Finding wisdom in data

4 mins read

Award-winning data analytics and AI specialists, Inawisdom, are experts in driving the most value for your business from the data you are already producing on your shopfloor

Since its founding in 2016, Inawisdom has forged a reputation as a leader in data analytics and Artificial Intelligence, working with clients across a range of sectors including retail, utilities and manufacturing.

As an exclusive user of the Amazon Web Services (AWS) platform, Inawisdom was named Machine Learning Partner of the Year by AWS in 2020, which was awarded for the outcomes it delivered for its customers.

“We help organisations who are at the start of their journey to understand the art of the possible, as well as ones that are more mature and have done a lot of proofs-of-concept and are looking to scale up,” says Andy Fisher, Inawisdom’s manufacturing lead. “We’re fully versed in all areas that drive digital enablement, from setting up cloud platforms and getting the basics in place through to data analytics and driving business decisions. From there, we offer various types of data ingestion, whether it’s one-off or in bulk, depending on where the data is stored and what format it’s in.”

Data as a journey

Improving your data analytics, says Fisher, provides a more immediate return on investment than other transformation projects.

“The beauty of a data driven project is that you can find value very quickly,” he explains. “Unlike other projects that take years to give a significant ROI, with data, if you plan strategically, you can deliver tactically and with agility to get quick wins – driving the business case to implement more projects.”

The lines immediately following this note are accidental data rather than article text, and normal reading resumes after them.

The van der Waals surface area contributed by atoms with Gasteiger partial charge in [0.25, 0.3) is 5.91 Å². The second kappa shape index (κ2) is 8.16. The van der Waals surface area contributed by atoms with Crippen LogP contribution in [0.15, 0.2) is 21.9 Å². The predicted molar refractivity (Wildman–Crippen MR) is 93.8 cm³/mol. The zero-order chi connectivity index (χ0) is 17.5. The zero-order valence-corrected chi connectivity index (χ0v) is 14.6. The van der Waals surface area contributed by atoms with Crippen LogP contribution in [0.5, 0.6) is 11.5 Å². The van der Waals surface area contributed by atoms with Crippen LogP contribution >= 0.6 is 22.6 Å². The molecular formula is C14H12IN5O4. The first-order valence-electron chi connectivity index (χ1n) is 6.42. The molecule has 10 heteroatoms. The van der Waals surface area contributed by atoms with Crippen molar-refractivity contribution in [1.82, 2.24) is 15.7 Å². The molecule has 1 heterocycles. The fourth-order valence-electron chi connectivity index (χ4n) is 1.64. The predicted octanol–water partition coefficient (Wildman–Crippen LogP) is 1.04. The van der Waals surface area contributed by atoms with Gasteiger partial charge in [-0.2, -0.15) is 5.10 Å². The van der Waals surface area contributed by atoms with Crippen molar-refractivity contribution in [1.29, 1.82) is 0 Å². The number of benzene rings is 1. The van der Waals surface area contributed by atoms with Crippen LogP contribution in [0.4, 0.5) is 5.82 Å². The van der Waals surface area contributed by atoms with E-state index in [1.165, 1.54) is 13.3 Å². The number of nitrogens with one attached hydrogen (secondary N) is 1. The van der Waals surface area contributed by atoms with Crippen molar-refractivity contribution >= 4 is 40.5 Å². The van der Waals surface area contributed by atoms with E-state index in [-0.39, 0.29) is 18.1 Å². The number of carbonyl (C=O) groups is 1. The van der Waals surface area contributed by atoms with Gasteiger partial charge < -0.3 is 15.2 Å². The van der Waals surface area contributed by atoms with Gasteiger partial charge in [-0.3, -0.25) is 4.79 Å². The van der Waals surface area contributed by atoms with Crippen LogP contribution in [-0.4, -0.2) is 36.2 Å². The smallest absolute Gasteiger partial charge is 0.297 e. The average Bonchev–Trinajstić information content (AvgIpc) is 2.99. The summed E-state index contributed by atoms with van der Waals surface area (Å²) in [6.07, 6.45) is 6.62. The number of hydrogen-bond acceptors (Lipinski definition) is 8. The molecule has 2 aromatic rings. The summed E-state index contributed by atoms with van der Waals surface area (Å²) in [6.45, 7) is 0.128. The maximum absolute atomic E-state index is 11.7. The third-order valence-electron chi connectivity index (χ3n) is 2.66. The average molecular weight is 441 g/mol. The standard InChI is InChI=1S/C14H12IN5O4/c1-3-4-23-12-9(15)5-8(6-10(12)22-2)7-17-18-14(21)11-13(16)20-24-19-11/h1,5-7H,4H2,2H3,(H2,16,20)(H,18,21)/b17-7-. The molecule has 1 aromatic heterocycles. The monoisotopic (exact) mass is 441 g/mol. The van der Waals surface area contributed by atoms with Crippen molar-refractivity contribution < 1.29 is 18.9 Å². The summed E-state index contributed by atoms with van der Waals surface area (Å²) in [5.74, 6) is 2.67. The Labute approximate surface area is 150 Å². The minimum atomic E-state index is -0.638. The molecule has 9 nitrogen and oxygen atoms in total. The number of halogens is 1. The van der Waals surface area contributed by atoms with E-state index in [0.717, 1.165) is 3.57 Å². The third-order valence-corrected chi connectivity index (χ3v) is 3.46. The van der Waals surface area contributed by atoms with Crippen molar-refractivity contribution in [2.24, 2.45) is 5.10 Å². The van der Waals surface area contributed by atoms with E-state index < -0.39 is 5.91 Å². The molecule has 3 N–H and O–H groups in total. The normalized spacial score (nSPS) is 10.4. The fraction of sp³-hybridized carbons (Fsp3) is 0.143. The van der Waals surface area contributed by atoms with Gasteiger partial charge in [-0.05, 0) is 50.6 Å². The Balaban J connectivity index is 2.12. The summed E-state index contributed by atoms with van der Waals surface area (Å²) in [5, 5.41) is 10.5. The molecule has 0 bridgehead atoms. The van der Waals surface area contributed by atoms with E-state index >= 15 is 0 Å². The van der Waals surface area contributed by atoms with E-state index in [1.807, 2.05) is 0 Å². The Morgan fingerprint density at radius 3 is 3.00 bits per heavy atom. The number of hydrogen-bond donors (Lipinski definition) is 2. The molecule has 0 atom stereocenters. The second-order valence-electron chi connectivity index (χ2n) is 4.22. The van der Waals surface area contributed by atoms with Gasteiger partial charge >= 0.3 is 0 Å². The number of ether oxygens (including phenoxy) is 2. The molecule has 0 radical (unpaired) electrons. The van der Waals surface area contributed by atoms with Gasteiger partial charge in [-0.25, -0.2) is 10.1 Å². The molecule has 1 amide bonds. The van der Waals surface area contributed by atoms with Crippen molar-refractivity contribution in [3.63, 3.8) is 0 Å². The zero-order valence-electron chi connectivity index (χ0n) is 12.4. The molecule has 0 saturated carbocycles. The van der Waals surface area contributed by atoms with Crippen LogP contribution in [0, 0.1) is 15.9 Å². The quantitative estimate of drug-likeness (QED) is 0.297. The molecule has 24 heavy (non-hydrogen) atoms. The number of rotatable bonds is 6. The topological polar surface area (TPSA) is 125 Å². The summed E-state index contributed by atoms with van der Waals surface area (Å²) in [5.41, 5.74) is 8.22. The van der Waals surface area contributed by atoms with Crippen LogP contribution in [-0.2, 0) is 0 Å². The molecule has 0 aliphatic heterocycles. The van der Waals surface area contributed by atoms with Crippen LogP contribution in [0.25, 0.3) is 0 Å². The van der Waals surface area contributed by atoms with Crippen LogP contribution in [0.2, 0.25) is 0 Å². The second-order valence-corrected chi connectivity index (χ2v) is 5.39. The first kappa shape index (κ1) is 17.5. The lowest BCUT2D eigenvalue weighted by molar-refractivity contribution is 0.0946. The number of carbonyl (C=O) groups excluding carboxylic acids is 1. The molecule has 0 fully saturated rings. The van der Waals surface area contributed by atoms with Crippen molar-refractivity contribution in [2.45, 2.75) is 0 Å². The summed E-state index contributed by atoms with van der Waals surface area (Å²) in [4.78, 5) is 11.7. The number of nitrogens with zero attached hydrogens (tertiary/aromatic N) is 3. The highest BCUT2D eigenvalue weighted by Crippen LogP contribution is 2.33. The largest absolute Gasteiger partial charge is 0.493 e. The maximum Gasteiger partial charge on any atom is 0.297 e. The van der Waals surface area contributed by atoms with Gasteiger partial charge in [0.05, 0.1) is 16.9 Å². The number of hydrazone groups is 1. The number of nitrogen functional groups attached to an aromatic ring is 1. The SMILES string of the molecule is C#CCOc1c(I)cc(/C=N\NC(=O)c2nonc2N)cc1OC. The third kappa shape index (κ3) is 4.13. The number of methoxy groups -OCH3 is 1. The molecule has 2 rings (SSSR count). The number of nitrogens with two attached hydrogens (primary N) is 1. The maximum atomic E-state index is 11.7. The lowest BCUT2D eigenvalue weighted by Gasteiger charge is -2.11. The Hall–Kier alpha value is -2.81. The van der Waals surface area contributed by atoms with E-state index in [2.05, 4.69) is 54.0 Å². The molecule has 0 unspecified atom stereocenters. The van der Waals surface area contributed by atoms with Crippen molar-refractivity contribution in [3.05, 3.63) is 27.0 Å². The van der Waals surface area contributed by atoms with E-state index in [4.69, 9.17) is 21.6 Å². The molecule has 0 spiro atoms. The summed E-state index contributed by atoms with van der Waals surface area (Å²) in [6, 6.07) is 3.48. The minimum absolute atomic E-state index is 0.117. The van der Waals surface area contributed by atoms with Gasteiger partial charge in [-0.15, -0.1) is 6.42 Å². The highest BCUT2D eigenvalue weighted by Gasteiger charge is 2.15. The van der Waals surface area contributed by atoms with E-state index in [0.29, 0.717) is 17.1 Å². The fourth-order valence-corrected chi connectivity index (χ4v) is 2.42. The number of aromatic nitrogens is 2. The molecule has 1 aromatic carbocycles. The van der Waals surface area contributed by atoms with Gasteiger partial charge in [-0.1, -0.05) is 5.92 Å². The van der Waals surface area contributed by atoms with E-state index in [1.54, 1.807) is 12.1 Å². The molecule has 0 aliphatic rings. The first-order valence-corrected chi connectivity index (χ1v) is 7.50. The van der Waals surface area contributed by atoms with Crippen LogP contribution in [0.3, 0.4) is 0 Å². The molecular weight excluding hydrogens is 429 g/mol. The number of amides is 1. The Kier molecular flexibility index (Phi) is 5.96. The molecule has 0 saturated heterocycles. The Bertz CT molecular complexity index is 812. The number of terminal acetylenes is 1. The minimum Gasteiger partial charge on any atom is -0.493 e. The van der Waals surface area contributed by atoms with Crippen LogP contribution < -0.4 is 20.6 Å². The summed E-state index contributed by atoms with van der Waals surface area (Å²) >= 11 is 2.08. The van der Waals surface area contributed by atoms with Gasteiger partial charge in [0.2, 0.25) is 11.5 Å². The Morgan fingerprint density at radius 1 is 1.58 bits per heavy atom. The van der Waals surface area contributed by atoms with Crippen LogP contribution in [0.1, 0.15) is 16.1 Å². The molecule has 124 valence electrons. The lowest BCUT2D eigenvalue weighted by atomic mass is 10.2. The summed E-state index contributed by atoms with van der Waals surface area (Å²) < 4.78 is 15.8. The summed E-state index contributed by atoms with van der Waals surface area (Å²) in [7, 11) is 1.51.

However, for many manufacturers, using data to drive value in their business remains a mystery. While automation on the shopfloor is now commonplace, using the data generated by connected machinery is less so.

“The CEO of a manufacturing business is likely to have more insight about themselves on their mobile phone than they do of what’s going on in their factory,” says Fisher. “The data is there, but it’s often captured in pockets. There is so much technology out there that, if brought together, can make a real difference to a business.”

These attitudes are beginning to change, with more and more manufacturers employing data experts to drive business change.

“In manufacturing there is a cross-pollination of skills from other sectors, with digital skills entering the sector from more traditionally tech-focused industries such as finance or technology,” explains Fisher. “CIOs and chief data officers, who understand the opportunities of data, are now entering manufacturing in a way we’ve not seen before. The challenge is in helping them maximise those opportunities, which is where companies like Inawisdom come in.”

A data calculator

The benefits of maximising those opportunities, however, is significant, especially as technologies such as Artificial Intelligence and Machine Learning come to the fore. Plant machinery now comes packed with sensors, so collecting data has never been easier.

“The sheer volume of data produced in a factory today means you can’t manually review everything and analyse it properly,” says Fisher. “AI captures all the information and acts almost as a data calculator: you put in your inputs and it calculates the output. Machine learning then takes that to the next level by predicting what is going to happen, which is useful for things like maintenance. If you know when a machine requires maintenance, you can proactively schedule it and avoid costly downtime.”